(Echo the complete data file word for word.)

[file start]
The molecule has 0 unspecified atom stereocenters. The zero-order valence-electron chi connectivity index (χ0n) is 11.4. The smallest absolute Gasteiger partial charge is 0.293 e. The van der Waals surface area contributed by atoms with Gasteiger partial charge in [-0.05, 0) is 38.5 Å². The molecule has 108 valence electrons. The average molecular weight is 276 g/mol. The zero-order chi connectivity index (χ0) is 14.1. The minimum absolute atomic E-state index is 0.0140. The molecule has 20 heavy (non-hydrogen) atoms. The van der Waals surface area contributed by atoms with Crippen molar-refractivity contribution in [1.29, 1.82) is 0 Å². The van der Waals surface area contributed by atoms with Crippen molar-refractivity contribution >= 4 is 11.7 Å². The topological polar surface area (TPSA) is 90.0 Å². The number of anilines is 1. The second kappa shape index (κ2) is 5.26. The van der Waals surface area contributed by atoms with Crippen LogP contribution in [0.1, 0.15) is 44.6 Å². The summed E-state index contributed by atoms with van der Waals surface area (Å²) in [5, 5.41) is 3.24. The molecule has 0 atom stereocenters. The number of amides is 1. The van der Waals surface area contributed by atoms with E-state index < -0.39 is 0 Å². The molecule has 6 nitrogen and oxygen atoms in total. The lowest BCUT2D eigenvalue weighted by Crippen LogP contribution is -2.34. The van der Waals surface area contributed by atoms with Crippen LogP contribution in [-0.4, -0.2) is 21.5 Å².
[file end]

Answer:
The molecule has 0 unspecified atom stereocenters. The zero-order valence-electron chi connectivity index (χ0n) is 11.4. The smallest absolute Gasteiger partial charge is 0.293 e. The van der Waals surface area contributed by atoms with Gasteiger partial charge in [-0.05, 0) is 38.5 Å². The molecule has 108 valence electrons. The average molecular weight is 276 g/mol. The zero-order chi connectivity index (χ0) is 14.1. The minimum absolute atomic E-state index is 0.0140. The molecule has 20 heavy (non-hydrogen) atoms. The van der Waals surface area contributed by atoms with Crippen molar-refractivity contribution in [1.29, 1.82) is 0 Å². The van der Waals surface area contributed by atoms with Crippen molar-refractivity contribution >= 4 is 11.7 Å². The topological polar surface area (TPSA) is 90.0 Å². The number of anilines is 1. The second kappa shape index (κ2) is 5.26. The van der Waals surface area contributed by atoms with Crippen LogP contribution in [0.1, 0.15) is 44.6 Å². The summed E-state index contributed by atoms with van der Waals surface area (Å²) in [5, 5.41) is 3.24. The molecule has 0 atom stereocenters. The number of amides is 1. The van der Waals surface area contributed by atoms with E-state index < -0.39 is 0 Å². The molecule has 6 nitrogen and oxygen atoms in total. The lowest BCUT2D eigenvalue weighted by Crippen LogP contribution is -2.34. The van der Waals surface area contributed by atoms with Crippen LogP contribution in [-0.4, -0.2) is 21.5 Å².